Accordingly, although oxide and nitride layers offer certain advantages, they also raise certain problems that can limit or degrade device performance.
In one aspect the invention is an improved field effect transistor formed in the Group III nitride material system. The improvement includes a two part passivation structure in which a chemical vapor deposited passivation layer of silicon nitride encapsulates a previously sputtered-deposited layer of silicon nitride. The sputtered layer provides some of the benefits of passivation and the chemical vapor deposited layer provides an excellent environmental barrier.
In another aspect, the invention is a high electron mobility transistor (HEMT). In this aspect the invention includes a Group III heterostructure, a first passivation structure on the Group III nitride layer for reducing parasitic capacitance and minimizing device trapping, and a second passivation structure on the first passivation structure for encapsulating the structure and providing an environmental barrier. The first passivation structure includes at least one sputtered layer of non-stoichiometric nitride selected from the group consisting of silicon nitride, aluminum nitride, oxynitrides of silicon and oxynitrides of aluminum, and at least one chemical vapor deposited layer of silicon nitride for positioning the passivation layers further from said Group III nitride layer without fully encapsulating said structure. The second passivation structure includes an environmental barrier of stoichiometric nitrides.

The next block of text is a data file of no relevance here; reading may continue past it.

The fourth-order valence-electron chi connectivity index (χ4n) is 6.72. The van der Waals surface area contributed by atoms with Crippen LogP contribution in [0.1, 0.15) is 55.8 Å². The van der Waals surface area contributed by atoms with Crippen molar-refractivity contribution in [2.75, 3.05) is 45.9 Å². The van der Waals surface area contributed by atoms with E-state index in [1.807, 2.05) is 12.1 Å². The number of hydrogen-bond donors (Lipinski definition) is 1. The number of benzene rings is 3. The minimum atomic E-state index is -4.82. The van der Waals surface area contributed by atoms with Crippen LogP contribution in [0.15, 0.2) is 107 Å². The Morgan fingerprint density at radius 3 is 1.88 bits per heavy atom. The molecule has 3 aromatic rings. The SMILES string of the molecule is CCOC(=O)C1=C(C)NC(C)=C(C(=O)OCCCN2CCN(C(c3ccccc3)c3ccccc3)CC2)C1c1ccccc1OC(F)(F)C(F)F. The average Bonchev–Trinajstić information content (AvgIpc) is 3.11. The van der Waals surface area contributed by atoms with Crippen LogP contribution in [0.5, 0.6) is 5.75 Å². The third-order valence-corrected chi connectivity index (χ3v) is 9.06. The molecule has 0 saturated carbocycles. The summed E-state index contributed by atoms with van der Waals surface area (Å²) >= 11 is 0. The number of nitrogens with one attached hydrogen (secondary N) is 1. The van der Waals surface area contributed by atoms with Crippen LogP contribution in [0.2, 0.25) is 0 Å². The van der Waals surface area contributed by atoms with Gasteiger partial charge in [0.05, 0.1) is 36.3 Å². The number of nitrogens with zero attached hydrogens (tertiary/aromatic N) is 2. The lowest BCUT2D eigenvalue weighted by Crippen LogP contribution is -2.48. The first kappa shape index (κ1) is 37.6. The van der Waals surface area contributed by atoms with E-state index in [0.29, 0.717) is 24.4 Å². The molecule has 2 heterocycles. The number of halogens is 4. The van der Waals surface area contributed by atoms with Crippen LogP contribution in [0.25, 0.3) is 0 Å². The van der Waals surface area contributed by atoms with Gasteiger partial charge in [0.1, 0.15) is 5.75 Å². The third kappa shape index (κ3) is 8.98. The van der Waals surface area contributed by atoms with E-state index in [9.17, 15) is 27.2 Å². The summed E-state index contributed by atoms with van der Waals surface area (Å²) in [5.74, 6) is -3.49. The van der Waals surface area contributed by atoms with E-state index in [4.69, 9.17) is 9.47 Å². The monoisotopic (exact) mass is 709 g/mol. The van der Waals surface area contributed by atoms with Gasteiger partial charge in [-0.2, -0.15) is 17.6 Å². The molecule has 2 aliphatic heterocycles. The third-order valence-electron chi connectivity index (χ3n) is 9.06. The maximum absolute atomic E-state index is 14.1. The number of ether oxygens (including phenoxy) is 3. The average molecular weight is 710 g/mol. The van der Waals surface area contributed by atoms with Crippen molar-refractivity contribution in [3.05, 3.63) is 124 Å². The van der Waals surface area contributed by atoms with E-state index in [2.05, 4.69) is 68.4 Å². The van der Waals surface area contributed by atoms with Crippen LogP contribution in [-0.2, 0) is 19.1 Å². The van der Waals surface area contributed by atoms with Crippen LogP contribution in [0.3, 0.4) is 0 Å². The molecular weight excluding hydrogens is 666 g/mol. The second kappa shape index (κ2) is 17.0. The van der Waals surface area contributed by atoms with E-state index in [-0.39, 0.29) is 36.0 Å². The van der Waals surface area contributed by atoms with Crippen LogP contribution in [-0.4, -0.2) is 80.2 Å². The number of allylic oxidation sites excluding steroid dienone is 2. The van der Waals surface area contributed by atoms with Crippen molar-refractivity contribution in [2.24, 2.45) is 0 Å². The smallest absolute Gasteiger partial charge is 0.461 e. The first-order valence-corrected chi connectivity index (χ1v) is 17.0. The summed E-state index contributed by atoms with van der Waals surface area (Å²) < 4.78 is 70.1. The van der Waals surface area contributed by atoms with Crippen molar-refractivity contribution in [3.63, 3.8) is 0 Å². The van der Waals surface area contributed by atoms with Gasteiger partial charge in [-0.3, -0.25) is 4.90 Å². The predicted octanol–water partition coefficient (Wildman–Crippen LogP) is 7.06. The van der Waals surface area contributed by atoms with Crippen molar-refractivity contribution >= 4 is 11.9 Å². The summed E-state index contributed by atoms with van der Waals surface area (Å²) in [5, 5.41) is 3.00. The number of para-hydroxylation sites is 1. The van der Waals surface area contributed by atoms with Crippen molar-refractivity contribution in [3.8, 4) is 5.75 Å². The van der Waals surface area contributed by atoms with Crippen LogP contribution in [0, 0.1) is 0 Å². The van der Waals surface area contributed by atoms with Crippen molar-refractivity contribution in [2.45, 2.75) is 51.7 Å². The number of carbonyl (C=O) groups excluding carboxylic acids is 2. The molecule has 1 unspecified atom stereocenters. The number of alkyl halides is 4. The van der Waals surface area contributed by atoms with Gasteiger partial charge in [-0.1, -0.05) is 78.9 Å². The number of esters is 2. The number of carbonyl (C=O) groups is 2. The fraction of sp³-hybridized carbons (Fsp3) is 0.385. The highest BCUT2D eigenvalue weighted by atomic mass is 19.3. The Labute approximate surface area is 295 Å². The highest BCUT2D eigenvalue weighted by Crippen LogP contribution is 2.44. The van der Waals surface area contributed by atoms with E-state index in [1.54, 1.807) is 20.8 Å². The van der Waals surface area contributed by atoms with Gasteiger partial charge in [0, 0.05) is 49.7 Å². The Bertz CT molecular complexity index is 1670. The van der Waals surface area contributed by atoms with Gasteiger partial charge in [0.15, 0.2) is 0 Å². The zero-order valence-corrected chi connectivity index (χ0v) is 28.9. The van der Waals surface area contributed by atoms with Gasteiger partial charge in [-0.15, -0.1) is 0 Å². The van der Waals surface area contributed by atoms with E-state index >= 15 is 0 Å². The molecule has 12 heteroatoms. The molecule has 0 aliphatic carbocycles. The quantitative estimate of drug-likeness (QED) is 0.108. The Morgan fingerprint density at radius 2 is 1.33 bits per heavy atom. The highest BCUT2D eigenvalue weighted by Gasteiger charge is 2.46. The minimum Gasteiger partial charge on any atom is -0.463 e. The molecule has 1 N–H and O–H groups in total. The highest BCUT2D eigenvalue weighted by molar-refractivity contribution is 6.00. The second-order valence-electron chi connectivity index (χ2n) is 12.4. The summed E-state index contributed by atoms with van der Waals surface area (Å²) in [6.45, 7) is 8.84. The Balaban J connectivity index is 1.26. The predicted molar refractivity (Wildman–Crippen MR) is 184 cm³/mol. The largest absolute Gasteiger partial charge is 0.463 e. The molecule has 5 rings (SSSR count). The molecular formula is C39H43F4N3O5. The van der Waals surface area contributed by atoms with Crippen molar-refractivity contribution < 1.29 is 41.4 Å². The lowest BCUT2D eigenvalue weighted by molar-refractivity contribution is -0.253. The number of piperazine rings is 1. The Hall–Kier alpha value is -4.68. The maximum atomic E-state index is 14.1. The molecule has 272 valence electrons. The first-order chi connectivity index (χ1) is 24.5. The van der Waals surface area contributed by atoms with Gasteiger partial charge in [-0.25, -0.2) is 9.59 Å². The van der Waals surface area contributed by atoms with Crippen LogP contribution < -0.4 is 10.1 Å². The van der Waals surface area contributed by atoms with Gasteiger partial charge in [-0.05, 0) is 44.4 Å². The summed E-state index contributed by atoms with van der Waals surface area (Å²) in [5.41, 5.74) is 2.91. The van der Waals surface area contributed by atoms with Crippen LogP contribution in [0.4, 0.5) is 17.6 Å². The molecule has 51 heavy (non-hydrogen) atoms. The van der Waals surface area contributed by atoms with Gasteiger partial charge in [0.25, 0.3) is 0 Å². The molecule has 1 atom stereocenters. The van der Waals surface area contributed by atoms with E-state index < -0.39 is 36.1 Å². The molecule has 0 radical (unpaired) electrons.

In yet another aspect, the invention is an insulated gate field effect transistor that includes a Group III nitride heterostructure, respective source and drain ohmic contacts on the heterostructure, an insulating layer on the heterostructure between the source and drain ohmic contacts, a gate contact to the insulating layer on the heterostructure, and respective first and second passivation structures on the heterostructure and at least portions of the gate contact. The first passivation structure includes at least one sputtered layer of non-stoichiometric nitride selected from the group consisting of silicon nitride, aluminum nitride, oxynitrides of silicon and oxynitrides of aluminum, and at least one chemical vapor deposited layer of silicon nitride for positioning the passivation layers further from the Group III nitride heterostructure without fully encapsulating the transistor. The second passivation structure includes an environmental barrier of stoichiometric nitrides.
The foregoing and other objects and advantages of the invention and the manner in which the same are accomplished will become clearer based on the followed detailed description taken in conjunction with the accompanying drawings.
The invention is a passivated semiconductor structure and resulting passivated semiconductor devices. In one aspect, the invention can be broadly considered as a two part structure in which a chemical vapor deposited passivation layer of silicon nitride encapsulates a previously sputtered-deposited layer of silicon nitride. The sputtered layer provides some of the benefits of passivation and the chemical vapor deposited layer provides an excellent environmental barrier.
In another aspect, the invention is a two-part structure formed of a stoichiometric layer of silicon nitride deposited upon a non-stoichiometric layer of silicon nitride. The non-stoichiometric layer enhances the electronic properties of the structure or resulting device and the stoichiometric layer provides an excellent environmental barrier.